The Kennedy-Khrushchev Conference for Dummies
Remedial history for Barack Obama.
12:00 AM, May 28, 2008 • By SCOTT W. JOHNSON
Immediately following the final session on June 4 Kennedy sat for a previously scheduled interview with New York Times columnist James Reston at the American embassy. Kennedy was reeling from his meetings with Khrushchev, famously describing the meetings as the "roughest thing in my life." Reston reported that Kennedy said just enough for Reston to conclude that Khrushchev "had studied the events of the Bay of Pigs" and that he had "decided that he was dealing with an inexperienced young leader who could be intimidated and blackmailed." Kennedy said to Reston that Khrushchev had "just beat [the] hell out of me" and that he had presented Kennedy with a terrible problem: "If he thinks I'm inexperienced and have no guts, until we remove those ideas we won't get anywhere with him. So we have to act."
Seeking the advice of former Secretary of State Dean Acheson and others, Kennedy pondered his options for the following seven weeks. On July 25 he gave a televised speech to the American people reflecting on the Vienna meeting. In the speech he announced that he was seeking congressional approval for an additional $3.25 billion in defense spending, the doubling and tripling of draft calls, calling up reserves, raising the Army's total authorized strength, increasing active duty numbers in the Navy and Air Force, reconditioning planes and ships in mothballs, and a civil defense program to minimize the number of Americans that would be killed in a nuclear attack. In August, Khrushchev responded in his own fashion, erecting the Berlin wall and resuming above ground nuclear testing. Kennedy showed his commitment to maintain Western access to Berlin by sending a battle group of 1,500 men together with Vice President Johnson and General Lucius Clay in from West Germany.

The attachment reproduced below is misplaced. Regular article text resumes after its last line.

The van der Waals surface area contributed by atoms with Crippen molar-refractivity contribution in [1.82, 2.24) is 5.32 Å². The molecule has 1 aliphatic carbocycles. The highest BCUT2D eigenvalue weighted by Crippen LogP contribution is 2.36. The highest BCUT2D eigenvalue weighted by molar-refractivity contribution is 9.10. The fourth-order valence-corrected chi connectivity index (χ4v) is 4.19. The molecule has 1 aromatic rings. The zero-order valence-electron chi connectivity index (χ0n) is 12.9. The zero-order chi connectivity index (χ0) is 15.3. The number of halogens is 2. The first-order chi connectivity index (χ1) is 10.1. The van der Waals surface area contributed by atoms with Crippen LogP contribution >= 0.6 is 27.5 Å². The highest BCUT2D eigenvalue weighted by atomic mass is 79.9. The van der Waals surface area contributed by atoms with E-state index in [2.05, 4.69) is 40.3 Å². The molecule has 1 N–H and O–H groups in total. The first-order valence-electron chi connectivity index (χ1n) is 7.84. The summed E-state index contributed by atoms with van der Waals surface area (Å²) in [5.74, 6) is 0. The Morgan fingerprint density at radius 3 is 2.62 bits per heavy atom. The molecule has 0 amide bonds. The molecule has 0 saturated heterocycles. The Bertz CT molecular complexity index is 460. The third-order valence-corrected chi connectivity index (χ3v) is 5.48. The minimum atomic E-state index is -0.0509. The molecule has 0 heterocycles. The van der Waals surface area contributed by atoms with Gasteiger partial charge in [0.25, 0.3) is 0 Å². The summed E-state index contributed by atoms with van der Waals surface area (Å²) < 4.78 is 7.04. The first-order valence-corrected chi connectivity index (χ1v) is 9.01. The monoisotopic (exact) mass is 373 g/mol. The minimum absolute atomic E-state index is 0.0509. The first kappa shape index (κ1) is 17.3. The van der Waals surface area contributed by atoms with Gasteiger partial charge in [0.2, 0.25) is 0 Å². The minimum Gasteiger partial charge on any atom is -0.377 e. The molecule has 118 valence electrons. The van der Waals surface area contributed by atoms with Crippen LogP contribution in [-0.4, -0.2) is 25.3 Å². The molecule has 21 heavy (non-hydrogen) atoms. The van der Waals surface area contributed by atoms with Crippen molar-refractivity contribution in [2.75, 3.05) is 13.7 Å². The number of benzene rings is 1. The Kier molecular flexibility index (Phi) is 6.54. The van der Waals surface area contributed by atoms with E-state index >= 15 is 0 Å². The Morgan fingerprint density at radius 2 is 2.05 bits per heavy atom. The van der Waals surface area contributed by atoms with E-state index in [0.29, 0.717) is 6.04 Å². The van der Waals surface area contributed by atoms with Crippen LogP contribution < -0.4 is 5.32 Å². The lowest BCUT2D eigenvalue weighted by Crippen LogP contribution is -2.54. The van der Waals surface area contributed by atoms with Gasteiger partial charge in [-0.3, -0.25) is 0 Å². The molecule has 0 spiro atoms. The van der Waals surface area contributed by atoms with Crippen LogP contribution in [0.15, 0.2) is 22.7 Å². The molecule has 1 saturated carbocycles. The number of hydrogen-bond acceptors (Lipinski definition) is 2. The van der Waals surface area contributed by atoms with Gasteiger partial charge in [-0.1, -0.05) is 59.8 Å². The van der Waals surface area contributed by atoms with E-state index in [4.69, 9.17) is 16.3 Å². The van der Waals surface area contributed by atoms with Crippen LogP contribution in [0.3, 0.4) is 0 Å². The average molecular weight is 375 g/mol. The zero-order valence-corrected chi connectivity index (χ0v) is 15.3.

The following year brought the Cuban missile crisis, another sequel to Khrushchev's reading of Kennedy's weakness. Close as the Cuban missile crisis brought the two sides to war, however, it was perhaps not the most consequential effect of Khrushchev's reading of Kennedy's weakness. Persuaded that he needed further to demonstrate "fearlessness and backbone," in the words of William Manchester, Kennedy observed to Reston that the only place where the Communists were challenging the West in a shooting war was in Southeast Asia. Summarizing Kennedy's own evaluation of the aftermath of the Vienna conference in his 2003 biography of Kennedy, Robert Dallek writes that Kennedy "now needed to convince Khrushchev that he could not be pushed around, and the best place currently to make U.S. power credible seemed to be in Vietnam."
In short, the Vienna conference resolved no issue between the United States and the Soviet Union. On the contrary, if anything, it precipitated crises that were resolved through the display and use of military force.
What harm can possibly come of a meeting between enemies? There are many, like Obama, who say that no harm can come from talking. To paraphrase JFK's June 1963 Berlin speech, let them come to study the Vienna conference.
Scott W. Johnson is a Minneapolis attorney and contributor to the blog Power Line.